Bottling ginger beer

Homemade ginger beer

I went to a cafe recently where they tried to charge me $8 for a glass of ho-hum ginger beer. That’s, well, ridiculous. You can bottle the stuff by the litre at home for next to nothing. All you need to get started is a spoonful of yeast (even if you use Premium Ginger Beer Yeast from a home brew store, it’s only going to set you back $2.70), a 30g box of ground ginger ($2.24 from the supermarket), a 1kg bag of sugar ($2.84) and a couple of lemons. That’s only $7.78 – and that’s enough to make 5 litres (or 20 glasses). And it goes without saying that homemade ginger beer tastes at least 20 times better than the bought stuff too.

To make your own ginger beer, you need to make a ginger beer bug first. I’m not sure why it’s called a bug – Mum says she used to call it a plant – but really it’s just a jar of bubbling gingery goo. Start with 1-2 tablespoons of dried yeast (if you don’t use brewer’s yeast, use Edmonds Active Yeast – it has a yellow lid, whereas the bread yeast has a red one). Place the yeast in a glass jar with 1 teaspoon sugar, 1 teaspoon ginger and 1 cup cold water. Cover the jar with a loose piece of fabric to stop bugs getting in but still allow the yeast to breathe, then place it somewhere warm for a day to get it going.

After that, feed the bug every day with 1 teaspoon sugar and 1 teaspoon ginger. Seven days later, you’re ready to bottle your first batch of fizz. In a large bowl, dissolve 2 cups sugar in 1 litre boiling water. Add the juice of 2-3 lemons and 4 litres of cold water. Then strain off the liquid off the top of the bug (set aside the sludge) and add to the water. Stir well and bottle.

I’ve been recycling plastic 1 litre water bottles (just because we had a stash of them left over from the wedding), but any soft drink bottles will do the trick. Keep an eye on them; as soon as they go hard or start to push out their bottoms, you know they’re full of fizz. Mine is generally ready to drink in 3-4 days. Chill the bottles before you open them; it calms the bubbles down.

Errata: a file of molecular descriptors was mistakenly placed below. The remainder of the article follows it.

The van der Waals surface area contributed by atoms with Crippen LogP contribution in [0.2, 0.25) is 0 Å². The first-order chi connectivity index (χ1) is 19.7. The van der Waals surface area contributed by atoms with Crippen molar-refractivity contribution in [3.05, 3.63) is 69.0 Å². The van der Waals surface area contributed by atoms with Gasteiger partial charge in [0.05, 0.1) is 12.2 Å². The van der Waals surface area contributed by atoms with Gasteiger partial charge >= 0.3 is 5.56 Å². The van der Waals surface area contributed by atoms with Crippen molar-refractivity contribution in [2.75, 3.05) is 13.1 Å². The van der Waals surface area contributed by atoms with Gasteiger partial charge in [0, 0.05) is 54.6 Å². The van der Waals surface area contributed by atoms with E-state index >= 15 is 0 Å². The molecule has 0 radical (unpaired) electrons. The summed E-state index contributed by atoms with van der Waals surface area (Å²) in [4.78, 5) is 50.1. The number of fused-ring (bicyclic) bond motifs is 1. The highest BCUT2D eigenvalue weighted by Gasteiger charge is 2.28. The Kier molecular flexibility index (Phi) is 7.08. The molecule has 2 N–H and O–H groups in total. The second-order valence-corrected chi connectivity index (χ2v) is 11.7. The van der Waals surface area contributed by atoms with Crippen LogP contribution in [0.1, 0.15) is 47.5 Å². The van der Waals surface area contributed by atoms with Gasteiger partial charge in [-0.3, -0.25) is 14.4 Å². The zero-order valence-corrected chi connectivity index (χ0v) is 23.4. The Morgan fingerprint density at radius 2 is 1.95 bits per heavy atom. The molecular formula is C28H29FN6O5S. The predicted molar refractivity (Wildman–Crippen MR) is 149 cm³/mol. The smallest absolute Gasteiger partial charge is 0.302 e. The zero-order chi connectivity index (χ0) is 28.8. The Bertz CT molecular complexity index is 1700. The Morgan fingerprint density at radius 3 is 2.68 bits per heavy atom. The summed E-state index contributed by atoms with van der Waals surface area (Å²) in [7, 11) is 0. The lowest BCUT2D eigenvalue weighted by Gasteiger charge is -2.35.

The best thing about making ginger beer is that, once you’ve made the bug, all you have to do is keep feeding it. Once you’ve strained off the liquid, add a fresh cup of water to the sludge and start the whole process all over again (except you don’t need to add any yeast this time).

But what really spurred me to write about ginger beer today is that on Nine to Noon on National Radio this week, I heard chef Paul Jobin share his recipe for corned beef cooked in ginger beer. It sounds seriously good and, fortuitously, not only do I have plenty of ginger beer, I’ve also got several lumps of silverside in our freezer from the crazy old bull we culled last year!

To make Paul’s ginger corned beef, you need 1 corned silverside; 1 onion, peeled and sliced; 1 knob ginger, sliced; 1 orange, sliced; 1 lemon, sliced; 1 bay leaf; 4 sprigs thyme; 1 chilli, sliced; 2 bottles of ginger beer; and extra water.  In a saucepan or crockpot, add all ingredients, adding water to cover the corn beef. Bring to the boil and simmer for 1½ hours (or overnight in the slow cooker) or until a skewer inserts easily. Allow to cool down in the stock.

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26 thoughts on “Bottling ginger beer

  1. Nothing tastes better after a hard day in the garden, or even an easy one, than a cold glass of home made ginger beer. It leaves the bought stuff for dead! The advent of plastic bottles is a bonus. I remember one of my dads brews exploding in the garage while we were away on holiday and coming home to find bits of glass embedded in the roof of the garage and the bike tyres of the bikes leaned along the side where the bottles were stacked!

  2. Oh I am tempted to do it again but I’m not sure what my husband would say…last time I did I managed to explode 6 glass bottles under the stairs. Some more bottles when put on the grass, exploded and travelled at great speed across the lawn. I was told all this by my husband as he had the job of cleaning up I continued on with things and went to Yoga … nice and relaxing!

  3. My partner is also experimenting with homemade Ginger Beer.
    His first few attempts have come out very lemony, but he says the batches are getting better as the “plant ages” and he is starting to get a slight ginger “burn” in his throat. He must be doing something right though, as he got rather tispy from the last bottle! Alas, I have not had any yet, as it isn’t “perfect enough to share”.

    • Tell him not to put so much lemon in. I generally use 2 lemons (unless they’re really small), even though the original recipe called for 4. I made rhubarb champagne this year too, which is supposed to be non-alcoholic. I found the first bottle was a bit lemony/cider vinegary… but a couple of weeks later that flavour had matured and now there’s no hint of lemon. However I suspect it’s slightly alcoholic after all – it has a definite tipsy undertone, so the last three bottles will have to sit on the shelf till the baby’s born.